This year marks the 60th anniversary of the Baptist Medical Centre in Nalerigu, Ghana. Since May, they’ve been celebrating with events each month. September is the “entertainment” month and one of the activities was a bicycle race sponsored by the hospital.
They announced the race on the radio for a few days and had 22 people register. William was traveling but folks know his love of cycling and added him to the list since the race was to occur just a couple days after his return.
On race day, trucks carried all the competitors and their bikes out to Nyingaari, a village just past Gambaga on the main road. They raced from there back to the hospital. While the distance of 7.5 miles wasn’t great, the cyclists had to climb three massive hills.
William has been riding a lot, especially to Gambaga and back (11miles total) so he was ready. His training paid off and he took first place by well over a minute.
All the participants received a bar of soap and a malt drink for completing the race. The first four will be awarded prizes on November 8th, the day of the final 60th Anniversary celebration.
William is off traveling in Europe for a few weeks and I’m holding down the fort with the two kids. This weekend we made a little excursion down to the creek. We’re at the peak of rainy season now and there was much more water than last time. Everything was so green and colorful.
The guest who waits to eat goes home in the night.
A woman in her mid-thirties came to BMC with a large tumor of her left breast which she said had been growing for only 5 months. The mass was so large, in fact, that she wore a cloth like a sling to help manage its weight. There were no external wounds. The nipple and areola (the area around the nipple) were flattened and stretched out. She had enlarged lymph nodes in the axilla (armpit). She had no difficulty breathing and her lungs sounded clear with good air entry. She had no signs of distant metastatic disease.
I performed an ultrasound and found that inside were areas of solid mass and pockets of fluid. Clinically, the tumor appeared to be what is called a Phyllodes tumor or cystosarcoma phyllodes. These tumors can grow very rapidly. Some of these tumors are benign, some are malignant. Either way, the only treatment I could offer was a mastectomy.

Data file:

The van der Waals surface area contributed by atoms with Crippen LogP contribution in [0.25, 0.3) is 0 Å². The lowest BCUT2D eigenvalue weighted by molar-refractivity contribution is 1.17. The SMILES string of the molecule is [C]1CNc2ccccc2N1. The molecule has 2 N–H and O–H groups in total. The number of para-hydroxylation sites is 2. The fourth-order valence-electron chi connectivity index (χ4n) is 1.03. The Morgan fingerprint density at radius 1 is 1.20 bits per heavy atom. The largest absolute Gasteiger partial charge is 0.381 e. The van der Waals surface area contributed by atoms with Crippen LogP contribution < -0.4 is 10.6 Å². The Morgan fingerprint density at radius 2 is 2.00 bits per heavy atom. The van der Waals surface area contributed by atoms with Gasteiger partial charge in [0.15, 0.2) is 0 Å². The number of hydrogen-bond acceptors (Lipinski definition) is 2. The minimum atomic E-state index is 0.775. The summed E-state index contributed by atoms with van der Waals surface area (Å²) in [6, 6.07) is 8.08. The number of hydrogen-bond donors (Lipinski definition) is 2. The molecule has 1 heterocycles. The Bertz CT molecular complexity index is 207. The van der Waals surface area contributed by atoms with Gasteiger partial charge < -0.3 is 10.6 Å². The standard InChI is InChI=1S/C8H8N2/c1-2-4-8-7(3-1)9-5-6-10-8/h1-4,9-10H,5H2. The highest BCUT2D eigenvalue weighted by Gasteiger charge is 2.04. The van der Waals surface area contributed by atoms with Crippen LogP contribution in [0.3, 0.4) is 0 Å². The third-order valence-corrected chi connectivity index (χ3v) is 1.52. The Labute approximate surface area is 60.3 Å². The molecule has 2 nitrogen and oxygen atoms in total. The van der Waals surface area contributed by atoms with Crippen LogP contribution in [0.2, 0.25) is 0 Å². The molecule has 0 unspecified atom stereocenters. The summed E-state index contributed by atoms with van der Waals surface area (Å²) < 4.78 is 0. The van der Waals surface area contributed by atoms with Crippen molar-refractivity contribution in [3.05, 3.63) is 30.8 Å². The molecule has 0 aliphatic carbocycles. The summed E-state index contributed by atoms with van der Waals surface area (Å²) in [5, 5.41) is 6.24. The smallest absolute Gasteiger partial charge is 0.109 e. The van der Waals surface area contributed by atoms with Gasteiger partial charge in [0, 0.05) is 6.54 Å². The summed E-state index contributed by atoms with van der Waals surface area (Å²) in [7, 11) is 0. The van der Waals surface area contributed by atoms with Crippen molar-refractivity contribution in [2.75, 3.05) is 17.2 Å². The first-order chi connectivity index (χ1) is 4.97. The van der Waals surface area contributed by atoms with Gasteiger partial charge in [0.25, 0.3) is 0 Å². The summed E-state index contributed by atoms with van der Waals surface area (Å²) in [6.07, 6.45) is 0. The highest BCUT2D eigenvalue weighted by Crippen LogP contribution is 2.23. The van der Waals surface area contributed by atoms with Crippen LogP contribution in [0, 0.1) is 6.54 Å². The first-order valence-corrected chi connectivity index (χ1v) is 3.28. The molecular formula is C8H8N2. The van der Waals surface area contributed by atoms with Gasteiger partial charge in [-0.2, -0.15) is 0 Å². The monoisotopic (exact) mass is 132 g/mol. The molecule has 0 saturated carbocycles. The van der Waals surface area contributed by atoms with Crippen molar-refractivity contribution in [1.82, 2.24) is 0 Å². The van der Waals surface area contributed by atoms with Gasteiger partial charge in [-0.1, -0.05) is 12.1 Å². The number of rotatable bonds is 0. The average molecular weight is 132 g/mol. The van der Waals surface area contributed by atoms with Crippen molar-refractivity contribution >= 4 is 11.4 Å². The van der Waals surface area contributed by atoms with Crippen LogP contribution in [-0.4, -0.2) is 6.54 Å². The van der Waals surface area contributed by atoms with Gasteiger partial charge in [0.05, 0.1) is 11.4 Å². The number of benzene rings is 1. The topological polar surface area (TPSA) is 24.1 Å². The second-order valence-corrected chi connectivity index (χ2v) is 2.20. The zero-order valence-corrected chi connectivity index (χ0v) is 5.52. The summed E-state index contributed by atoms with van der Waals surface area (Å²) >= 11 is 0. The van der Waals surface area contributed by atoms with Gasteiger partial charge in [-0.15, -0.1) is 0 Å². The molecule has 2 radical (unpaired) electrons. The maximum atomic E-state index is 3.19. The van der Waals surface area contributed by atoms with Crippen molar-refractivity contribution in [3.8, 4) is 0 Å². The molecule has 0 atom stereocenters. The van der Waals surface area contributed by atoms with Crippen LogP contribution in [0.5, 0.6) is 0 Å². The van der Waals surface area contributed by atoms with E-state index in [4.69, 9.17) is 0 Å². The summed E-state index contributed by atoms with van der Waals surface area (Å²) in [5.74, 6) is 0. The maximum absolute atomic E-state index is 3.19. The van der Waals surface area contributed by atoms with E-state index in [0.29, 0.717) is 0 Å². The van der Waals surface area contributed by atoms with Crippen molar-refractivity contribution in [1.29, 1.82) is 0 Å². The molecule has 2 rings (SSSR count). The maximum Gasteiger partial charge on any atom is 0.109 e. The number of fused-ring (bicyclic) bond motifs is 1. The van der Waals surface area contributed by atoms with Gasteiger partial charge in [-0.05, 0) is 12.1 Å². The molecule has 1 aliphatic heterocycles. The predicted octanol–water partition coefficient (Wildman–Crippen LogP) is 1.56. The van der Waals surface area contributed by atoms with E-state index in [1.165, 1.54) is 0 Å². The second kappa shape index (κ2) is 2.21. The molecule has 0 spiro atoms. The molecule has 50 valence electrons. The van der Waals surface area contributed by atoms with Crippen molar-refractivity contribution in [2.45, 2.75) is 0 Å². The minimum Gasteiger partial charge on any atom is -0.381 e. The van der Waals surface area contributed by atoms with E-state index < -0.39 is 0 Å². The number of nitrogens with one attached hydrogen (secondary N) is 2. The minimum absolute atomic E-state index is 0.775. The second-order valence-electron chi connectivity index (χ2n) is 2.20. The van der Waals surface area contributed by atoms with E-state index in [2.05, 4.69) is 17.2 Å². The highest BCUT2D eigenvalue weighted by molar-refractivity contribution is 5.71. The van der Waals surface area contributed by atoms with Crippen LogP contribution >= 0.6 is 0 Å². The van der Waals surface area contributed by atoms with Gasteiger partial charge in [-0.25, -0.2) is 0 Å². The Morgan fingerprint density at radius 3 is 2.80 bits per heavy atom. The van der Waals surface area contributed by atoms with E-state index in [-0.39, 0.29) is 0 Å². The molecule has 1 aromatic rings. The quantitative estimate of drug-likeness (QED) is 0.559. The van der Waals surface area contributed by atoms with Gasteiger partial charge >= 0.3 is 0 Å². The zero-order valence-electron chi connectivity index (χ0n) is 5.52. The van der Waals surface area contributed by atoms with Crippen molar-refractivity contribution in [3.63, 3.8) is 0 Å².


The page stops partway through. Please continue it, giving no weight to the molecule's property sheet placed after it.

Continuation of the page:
After discussing the risks of surgery versus the benefit of a mastectomy, the patient agreed.Read More
This post started out as a simple post about the annoying blister bugs we have around our home in northern Ghana. On many occasions they have caused horrible blisters on Heidi and myself and I wanted to learn more about them. I got lost for hours following rabbit trails as I research the subject and it just continued to get more and more interesting. Nothing is ever as simple as it seems. And I kind of love that.
Northern Ghana’s Green Blister Beetle
My first step is always to find out what the locals call it. No one I talked to was familiar with the phrase “blister bug.” This particular bug – actually a “green blister beetle” – is known locally as abdulatanka. That’s not a word in an indigenous Ghanaian language but Pidgin English for “Abdullah’s Tanker” – a reference to a Muslim guy driving a fuel tanker. Why? Because the green blister beetle leaks a toxic fluid and has a tanker-shaped back side. Plus the stereotypical big-rig driver in Ghana is a Muslim man with an Arabic name.
There’s a whole scientific family of blister beetles name Meloidae with around 3000 species. One genus in that family is Lytta and the offending blister bug in our encounters seems to fall in that group. Read More
In the past several months, I have operated on three six-month old babies for intussusception. Intussusception occurs when the bowel telescopes into itself and cannot exit back out again. Once the bowel is stuck, it begins to swell, the blood supply to that portion of the intestines becomes compromised and it can lead to strangulation of the bowel.
In infants, this disease process often occurs when the lymph nodes become inflamed around the junction between the small and large intestines. The infant has episodic abdominal pain, bloody-mucoid stool, and sometimes an elongated mass can be felt through the abdominal wall. The ultrasound finding is called a “target sign” due to the multiple layers of intestines and the edema in the bowel walls.
Sometimes, if intussusception is caught early enough, a pressurized enema (given by interventional radiologists) is all that is needed to reduce the bowel back out. Here, we don’t have that specialty, therefore, surgery is the only option for treatment. Sometimes, it only requires a little manual pressure to push the bowel out, but more often than not, a resection of the affected bowel is required.Read More